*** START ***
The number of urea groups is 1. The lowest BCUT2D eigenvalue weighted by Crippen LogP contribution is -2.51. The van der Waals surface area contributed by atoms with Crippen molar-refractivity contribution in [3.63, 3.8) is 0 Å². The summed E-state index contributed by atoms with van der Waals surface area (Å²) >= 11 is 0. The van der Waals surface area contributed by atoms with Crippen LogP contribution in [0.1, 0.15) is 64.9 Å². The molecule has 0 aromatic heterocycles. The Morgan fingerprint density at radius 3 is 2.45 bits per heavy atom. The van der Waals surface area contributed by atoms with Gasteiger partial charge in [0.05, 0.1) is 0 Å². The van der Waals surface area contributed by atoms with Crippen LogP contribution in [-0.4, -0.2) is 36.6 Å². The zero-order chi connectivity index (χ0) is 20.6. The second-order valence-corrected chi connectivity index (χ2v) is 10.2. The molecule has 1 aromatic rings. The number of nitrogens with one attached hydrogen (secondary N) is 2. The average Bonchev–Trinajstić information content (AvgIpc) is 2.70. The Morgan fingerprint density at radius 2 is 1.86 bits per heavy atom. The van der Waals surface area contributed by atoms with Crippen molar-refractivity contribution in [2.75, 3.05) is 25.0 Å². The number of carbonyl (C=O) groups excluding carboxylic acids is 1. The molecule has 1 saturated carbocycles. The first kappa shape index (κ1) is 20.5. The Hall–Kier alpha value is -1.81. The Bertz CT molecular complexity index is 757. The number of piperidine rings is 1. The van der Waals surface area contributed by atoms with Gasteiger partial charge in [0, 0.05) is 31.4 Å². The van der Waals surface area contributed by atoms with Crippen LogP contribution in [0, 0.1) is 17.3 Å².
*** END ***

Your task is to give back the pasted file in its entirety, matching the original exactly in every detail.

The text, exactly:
The number of urea groups is 1. The lowest BCUT2D eigenvalue weighted by Crippen LogP contribution is -2.51. The van der Waals surface area contributed by atoms with Crippen molar-refractivity contribution in [3.63, 3.8) is 0 Å². The summed E-state index contributed by atoms with van der Waals surface area (Å²) >= 11 is 0. The van der Waals surface area contributed by atoms with Crippen LogP contribution in [0.1, 0.15) is 64.9 Å². The molecule has 0 aromatic heterocycles. The Morgan fingerprint density at radius 3 is 2.45 bits per heavy atom. The van der Waals surface area contributed by atoms with Gasteiger partial charge in [0.05, 0.1) is 0 Å². The van der Waals surface area contributed by atoms with Crippen LogP contribution in [-0.4, -0.2) is 36.6 Å². The zero-order chi connectivity index (χ0) is 20.6. The second-order valence-corrected chi connectivity index (χ2v) is 10.2. The molecule has 1 aromatic rings. The number of nitrogens with one attached hydrogen (secondary N) is 2. The average Bonchev–Trinajstić information content (AvgIpc) is 2.70. The Morgan fingerprint density at radius 2 is 1.86 bits per heavy atom. The van der Waals surface area contributed by atoms with Crippen molar-refractivity contribution in [2.75, 3.05) is 25.0 Å². The number of carbonyl (C=O) groups excluding carboxylic acids is 1. The molecule has 1 saturated carbocycles. The first kappa shape index (κ1) is 20.5. The Hall–Kier alpha value is -1.81. The Bertz CT molecular complexity index is 757. The number of piperidine rings is 1. The van der Waals surface area contributed by atoms with Gasteiger partial charge in [0, 0.05) is 31.4 Å². The van der Waals surface area contributed by atoms with Crippen LogP contribution in [0, 0.1) is 17.3 Å².